I recently got an Ipad 2 as part of an education grant. The teachers were required to supply their own case for the Ipad, so instead of purchasing a regular run of the mill case, I decided I would build one of my own to demonstrate to my students some of the things we are capable of doing in my classes.
I *love* working with metal. I wanted my case to be strong enough for use in a shop environment, so making the case out of metal made sense. The purpose of this Instructable is not really to explain how I built the case. My main purpose is to describe the DESIGN PROCESS using this case as an example.
To start us off, I'm going to give a little background on how I teach the design process. I use what I call IGSBEP. This is a simple way to remember the 6 steps of the design process:
Follow along as I explain the steps of the design process and build a zombie-apocalypse proof Ipad case.
Step 1: Identify the Problem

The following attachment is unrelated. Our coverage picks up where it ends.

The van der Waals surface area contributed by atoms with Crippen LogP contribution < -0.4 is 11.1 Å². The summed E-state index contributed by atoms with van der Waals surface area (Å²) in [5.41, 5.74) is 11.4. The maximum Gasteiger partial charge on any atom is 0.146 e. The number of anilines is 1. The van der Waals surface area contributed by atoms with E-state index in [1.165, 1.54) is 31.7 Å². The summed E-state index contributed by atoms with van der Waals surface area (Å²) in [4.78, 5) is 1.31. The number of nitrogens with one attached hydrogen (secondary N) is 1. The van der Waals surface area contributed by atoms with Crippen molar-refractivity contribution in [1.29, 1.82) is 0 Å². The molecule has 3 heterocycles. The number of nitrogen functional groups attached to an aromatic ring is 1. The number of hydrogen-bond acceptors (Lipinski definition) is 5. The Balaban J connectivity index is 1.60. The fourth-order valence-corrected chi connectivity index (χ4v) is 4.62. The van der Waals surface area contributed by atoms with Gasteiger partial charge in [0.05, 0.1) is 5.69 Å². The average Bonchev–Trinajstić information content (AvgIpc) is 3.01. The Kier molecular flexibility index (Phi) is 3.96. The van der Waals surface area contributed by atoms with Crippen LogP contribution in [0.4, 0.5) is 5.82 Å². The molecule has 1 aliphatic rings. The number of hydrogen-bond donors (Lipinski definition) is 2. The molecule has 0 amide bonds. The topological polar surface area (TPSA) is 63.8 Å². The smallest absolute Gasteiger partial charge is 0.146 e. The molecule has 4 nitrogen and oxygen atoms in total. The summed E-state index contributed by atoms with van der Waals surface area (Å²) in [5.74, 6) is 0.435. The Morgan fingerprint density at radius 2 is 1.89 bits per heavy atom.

The first step of the desing process is to Identify and Understand the problem. It is very important that all issues are understood BEFORE coming up with ideas and building your project. It is a lot easier to plan ahead than it is to re-build a project to meet specifications you "forgot" about...
So for this project, Identify the Problem: I need an Ipad case that is durable enough to permit use of the Ipad in a shop environment. In addition, the case must be able to be manufactured using existing tools in the shop, must be totally functional, must look good, and finally must use only materials available to my students. It would be NICE (but not required) if the case also permited the Ipad to be stood up at two different angles, one for typing and one for viewing. It would also be NICE (but not required) if the case had a pocket to carry papers and writing utensils.
In list form:
Case must be:
2. Built using only tools in the shop
3. Built using only materials available in the shop
4. Totally functional
5. Aesthetically pleasing
If possible, the case should:
6. be able to stand Ipad up at 2 different angles
7. be able to hold papers, pens, and pencils
Alright! Now I have a basic guidline for what the case needs to do. Time to start figuring out how to make a case that does all these things!